The man without a face

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  • Published 20150127
  • ISBN: 9781922182678
  • Extent: 264 pp
  • Paperback (234 x 153mm), eBook

BEFORE I WAS born, my family arrived in Western Australia from Europe and moved into a ramshackle brick house on three-plus acres in Kelmscott, then a semi-rural locality on the outskirts of Perth. The property featured an orchard that ran down to a wide stream, a minor tributary of the Canning River. The creek – which my family always called ‘the river’ – was full of life when they arrived, including local species of fresh water catfish, colourful pigmy perch, various kinds of molluscs and a range of crustaceans, of which the most marvellous was an abundance of that mighty crayfish endemic to south-western Australia, the marron.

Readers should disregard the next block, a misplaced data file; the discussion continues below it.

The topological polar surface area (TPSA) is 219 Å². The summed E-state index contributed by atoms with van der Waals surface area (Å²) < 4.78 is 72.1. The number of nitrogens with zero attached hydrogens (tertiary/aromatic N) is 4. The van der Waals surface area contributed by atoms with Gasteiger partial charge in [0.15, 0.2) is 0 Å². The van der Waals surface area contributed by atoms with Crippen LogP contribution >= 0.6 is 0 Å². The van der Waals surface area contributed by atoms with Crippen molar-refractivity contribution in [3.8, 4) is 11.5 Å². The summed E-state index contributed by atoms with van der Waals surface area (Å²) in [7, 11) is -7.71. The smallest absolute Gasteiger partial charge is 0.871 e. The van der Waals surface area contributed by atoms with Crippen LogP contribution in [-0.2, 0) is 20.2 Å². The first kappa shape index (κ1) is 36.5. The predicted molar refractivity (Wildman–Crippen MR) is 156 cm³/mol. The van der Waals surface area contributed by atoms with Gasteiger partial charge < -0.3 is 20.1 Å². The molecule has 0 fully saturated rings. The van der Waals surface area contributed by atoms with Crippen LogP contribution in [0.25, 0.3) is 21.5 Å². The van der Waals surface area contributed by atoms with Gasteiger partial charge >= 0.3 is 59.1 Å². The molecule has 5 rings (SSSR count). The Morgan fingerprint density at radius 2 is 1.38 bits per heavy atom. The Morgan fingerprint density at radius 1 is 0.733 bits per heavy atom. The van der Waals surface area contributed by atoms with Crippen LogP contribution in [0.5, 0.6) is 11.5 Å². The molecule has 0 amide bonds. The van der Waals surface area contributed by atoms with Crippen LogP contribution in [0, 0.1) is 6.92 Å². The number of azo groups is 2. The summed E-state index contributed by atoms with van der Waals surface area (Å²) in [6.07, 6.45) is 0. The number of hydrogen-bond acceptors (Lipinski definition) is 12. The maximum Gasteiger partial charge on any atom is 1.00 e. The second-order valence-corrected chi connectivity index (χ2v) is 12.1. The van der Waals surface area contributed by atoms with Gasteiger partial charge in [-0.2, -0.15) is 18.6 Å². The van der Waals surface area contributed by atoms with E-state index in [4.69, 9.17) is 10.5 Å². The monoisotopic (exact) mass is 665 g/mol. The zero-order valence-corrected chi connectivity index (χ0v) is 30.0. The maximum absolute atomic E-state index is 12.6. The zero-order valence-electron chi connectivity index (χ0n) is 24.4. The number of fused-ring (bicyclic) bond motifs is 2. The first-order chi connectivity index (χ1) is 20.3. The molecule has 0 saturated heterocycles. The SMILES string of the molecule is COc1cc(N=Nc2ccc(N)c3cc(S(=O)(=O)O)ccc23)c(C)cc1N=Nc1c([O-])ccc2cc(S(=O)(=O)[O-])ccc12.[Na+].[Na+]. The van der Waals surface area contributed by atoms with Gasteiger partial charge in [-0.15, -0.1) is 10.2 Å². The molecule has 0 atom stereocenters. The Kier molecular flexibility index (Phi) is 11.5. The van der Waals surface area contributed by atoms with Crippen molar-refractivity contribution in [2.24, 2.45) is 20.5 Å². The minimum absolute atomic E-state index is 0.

The river was my father’s delight. He would clamber among the rocks, burning off and clearing brambles when necessary, and would often end up with his white vest, shorts and gumboots generously daubed with the rich, aromatic mud from the shallow pools beneath the paperbarks. Until his last years, Dad would recall his instant love of the river – an affection that deepened when he noticed big marron clambering across submerged stones and logs in broad daylight. Once they’d settled in the house, my family would periodically fish a plate of marron out of the river for a meal of imperial quality over which my father, once a frightened and penniless refugee, would preside over contentedly, extolling the beneficent wealth of his adopted state.

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